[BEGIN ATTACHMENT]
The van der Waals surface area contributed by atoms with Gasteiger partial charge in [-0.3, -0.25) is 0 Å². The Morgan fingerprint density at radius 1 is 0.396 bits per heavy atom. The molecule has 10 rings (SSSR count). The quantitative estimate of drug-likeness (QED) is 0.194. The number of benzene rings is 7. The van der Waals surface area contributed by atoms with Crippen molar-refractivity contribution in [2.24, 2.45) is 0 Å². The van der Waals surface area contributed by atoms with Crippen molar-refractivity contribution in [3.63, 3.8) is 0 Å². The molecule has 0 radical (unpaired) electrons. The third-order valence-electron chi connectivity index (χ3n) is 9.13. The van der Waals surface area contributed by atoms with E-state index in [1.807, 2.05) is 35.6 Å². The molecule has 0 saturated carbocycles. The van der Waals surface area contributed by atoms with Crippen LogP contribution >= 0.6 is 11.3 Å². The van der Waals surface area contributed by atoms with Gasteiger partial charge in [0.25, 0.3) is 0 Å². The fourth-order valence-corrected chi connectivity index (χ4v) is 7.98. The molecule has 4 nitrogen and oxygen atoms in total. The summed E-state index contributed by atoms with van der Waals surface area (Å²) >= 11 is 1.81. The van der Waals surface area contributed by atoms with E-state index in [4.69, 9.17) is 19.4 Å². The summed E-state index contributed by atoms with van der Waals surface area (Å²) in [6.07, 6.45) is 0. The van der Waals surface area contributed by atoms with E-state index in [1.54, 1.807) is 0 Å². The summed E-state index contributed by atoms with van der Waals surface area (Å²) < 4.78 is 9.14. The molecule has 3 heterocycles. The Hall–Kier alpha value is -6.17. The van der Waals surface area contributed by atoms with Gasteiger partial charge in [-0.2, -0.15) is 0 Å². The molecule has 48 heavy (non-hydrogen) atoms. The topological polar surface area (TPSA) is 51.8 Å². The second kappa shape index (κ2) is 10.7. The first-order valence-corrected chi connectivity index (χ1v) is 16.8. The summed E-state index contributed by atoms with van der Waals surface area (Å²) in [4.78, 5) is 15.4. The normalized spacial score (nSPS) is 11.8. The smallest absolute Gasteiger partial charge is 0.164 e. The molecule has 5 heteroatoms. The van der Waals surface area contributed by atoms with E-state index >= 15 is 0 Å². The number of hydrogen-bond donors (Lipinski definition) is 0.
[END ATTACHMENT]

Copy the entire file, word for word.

The van der Waals surface area contributed by atoms with Gasteiger partial charge in [-0.3, -0.25) is 0 Å². The Morgan fingerprint density at radius 1 is 0.396 bits per heavy atom. The molecule has 10 rings (SSSR count). The quantitative estimate of drug-likeness (QED) is 0.194. The number of benzene rings is 7. The van der Waals surface area contributed by atoms with Crippen molar-refractivity contribution in [2.24, 2.45) is 0 Å². The van der Waals surface area contributed by atoms with Crippen molar-refractivity contribution in [3.63, 3.8) is 0 Å². The molecule has 0 radical (unpaired) electrons. The third-order valence-electron chi connectivity index (χ3n) is 9.13. The van der Waals surface area contributed by atoms with E-state index in [1.807, 2.05) is 35.6 Å². The molecule has 0 saturated carbocycles. The van der Waals surface area contributed by atoms with Crippen LogP contribution >= 0.6 is 11.3 Å². The van der Waals surface area contributed by atoms with Gasteiger partial charge in [0.25, 0.3) is 0 Å². The fourth-order valence-corrected chi connectivity index (χ4v) is 7.98. The molecule has 4 nitrogen and oxygen atoms in total. The summed E-state index contributed by atoms with van der Waals surface area (Å²) >= 11 is 1.81. The van der Waals surface area contributed by atoms with E-state index in [4.69, 9.17) is 19.4 Å². The summed E-state index contributed by atoms with van der Waals surface area (Å²) in [6.07, 6.45) is 0. The van der Waals surface area contributed by atoms with E-state index in [1.54, 1.807) is 0 Å². The summed E-state index contributed by atoms with van der Waals surface area (Å²) < 4.78 is 9.14. The molecule has 3 heterocycles. The Hall–Kier alpha value is -6.17. The van der Waals surface area contributed by atoms with Gasteiger partial charge in [-0.2, -0.15) is 0 Å². The molecule has 48 heavy (non-hydrogen) atoms. The topological polar surface area (TPSA) is 51.8 Å². The second kappa shape index (κ2) is 10.7. The first-order valence-corrected chi connectivity index (χ1v) is 16.8. The summed E-state index contributed by atoms with van der Waals surface area (Å²) in [4.78, 5) is 15.4. The normalized spacial score (nSPS) is 11.8. The smallest absolute Gasteiger partial charge is 0.164 e. The molecule has 5 heteroatoms. The van der Waals surface area contributed by atoms with E-state index >= 15 is 0 Å². The number of hydrogen-bond donors (Lipinski definition) is 0.